(ii)  Time limits and reservations ratione temporis

Declarations may be expressed to be for a term of years.62 Some are expressed to be terminable after a period of notice; some immediately. While a power of termination immediately on notice weakens the system of compulsory jurisdiction, it is not incompatible with the Statute.63 The Court has held that, absent express provision, reasonable notice of termination may be given.64 Once the Court is seized of a case on the basis of declarations in force at the date of application, however, subsequent expiry of a declaration or other basis of jurisdiction does not affect its jurisdiction in that case.65

(iii)  Reservation of past disputes

Reservation of past disputes is common, and the reservation may be extended, as in the ‘Belgian formula’, which refers to all disputes arising after a certain date ‘with regard to situations or facts subsequent to the said date’. Disputes oft en have a long history, and this formula is ambitious. The Court has taken the view that the limitation takes in only situations or facts that are the source, the real cause, of the dispute.66

(p. 730) (E)  The Advisory Jurisdiction67

Article 65(1) of the Statute provides that the Court ‘may give an advisory opinion on any legal question at the request of whatever body may be authorized by or in accordance with the Charter…to make such a request.’ Charter Article 96 empowers the General Assembly and Security Council so to request, and provides that the General Assembly may authorize other organs and specialized agencies to do so.68 The advisory jurisdiction aims to assist the political organs in settling disputes and provides authoritative guidance on points of law arising from the function of organs and specialized agencies. Thus some requests for opinions relate to specific disputes or situations, for example, the various opinions relating to South West Africa (Namibia). Some relate to interstate disputes referred to the Court without the consent of all parties;69 such requests utilize political organs as an indirect means of seizing the Court of precise disputes. Others, as in the Reservations case,70have involved general and abstract questions. The origin of many requests in actual disputes has given a contentious aspect to advisory proceedings. Thus Article 68 of the Statute provides that the provisions applicable in contentious cases shall guide the Court ‘to the extent to which it recognizes them to be applicable’.71 In Status of Eastern Carelia72 the Council of the League of Nations asked for an opinion on a dispute between Finland and the USSR. The USSR objected and the Court refused jurisdiction on the ground that the requesting organ was not competent to seek an opinion in the circumstances: no state can be compelled to submit disputes to a tribunal without its consent, and the USSR was not bound by the Covenant. In the Namibia,73 Western Sahara,74 and Wall75 opinions, Eastern Carelia was distinguished on the basis that the situations involved did not constitute an interstate dispute, and the political organ making the request was concerned in the exercise of its own functions under the Charter, and not the settlement of a particular dispute.76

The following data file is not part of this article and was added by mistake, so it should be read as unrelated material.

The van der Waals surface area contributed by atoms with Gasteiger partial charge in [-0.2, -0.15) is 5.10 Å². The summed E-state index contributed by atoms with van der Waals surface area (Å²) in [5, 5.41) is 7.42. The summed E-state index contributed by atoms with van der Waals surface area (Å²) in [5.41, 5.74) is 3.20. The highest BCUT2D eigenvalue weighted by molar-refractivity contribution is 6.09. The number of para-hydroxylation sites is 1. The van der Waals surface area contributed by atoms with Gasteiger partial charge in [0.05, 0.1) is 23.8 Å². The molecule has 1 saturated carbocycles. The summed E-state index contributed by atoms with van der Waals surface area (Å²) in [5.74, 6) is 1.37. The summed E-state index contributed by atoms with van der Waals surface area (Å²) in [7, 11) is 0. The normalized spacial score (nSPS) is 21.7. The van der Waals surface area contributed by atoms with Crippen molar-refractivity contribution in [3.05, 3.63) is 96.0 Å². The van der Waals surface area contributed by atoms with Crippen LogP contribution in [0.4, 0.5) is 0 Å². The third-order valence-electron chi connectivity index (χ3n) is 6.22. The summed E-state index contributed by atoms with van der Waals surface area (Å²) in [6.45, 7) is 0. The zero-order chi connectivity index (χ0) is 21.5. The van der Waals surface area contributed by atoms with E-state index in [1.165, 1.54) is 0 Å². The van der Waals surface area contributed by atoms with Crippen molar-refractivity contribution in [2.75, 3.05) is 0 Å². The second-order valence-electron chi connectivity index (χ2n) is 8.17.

(p. 731) There is no separate proceeding to deal with preliminary objections to advisory opinions, as there is in contentious proceedings, but objections arise frequently and relate both to jurisdiction as such and to questions of propriety. Objections might involve the incapacity of the requesting body77 or concern the subject-matter of the request, as where a plea of domestic jurisdiction is made.78 The Court refused a request by the World Health Organization (WHO) for an opinion on the legality of nuclear weapons on the basis that the question was not ‘within the scope of the activities’ of the WHO;79 although it did provide an opinion addressing effectively the same issue when asked by the General Assembly.80

In practice objections have often challenged the Court’s capacity to deal with political questions. Article 65 of the Statute refers to ‘any legal question’, and the Court has taken the view that, however controversial and far reaching in their implications, issues of treaty interpretation, arising in the context of the Charter, are legal ques-tions.81 As was said in the Kosovo Opinion:

[T]he Court has repeatedly stated that the fact that a question has political aspects does not suffice to deprive it of its character as a legal question…Whatever its political aspects, the Court cannot refuse to respond to the legal elements of a question which invites it to discharge an essentially judicial task, namely, in the present case, an assessment of an act by reference to international law. The Court has also made clear that, in determining the jurisdictional issue of whether it is confronted with a legal question, it is not concerned with the political nature of the motives which may have inspired the request or the political implications which its opinion might have…82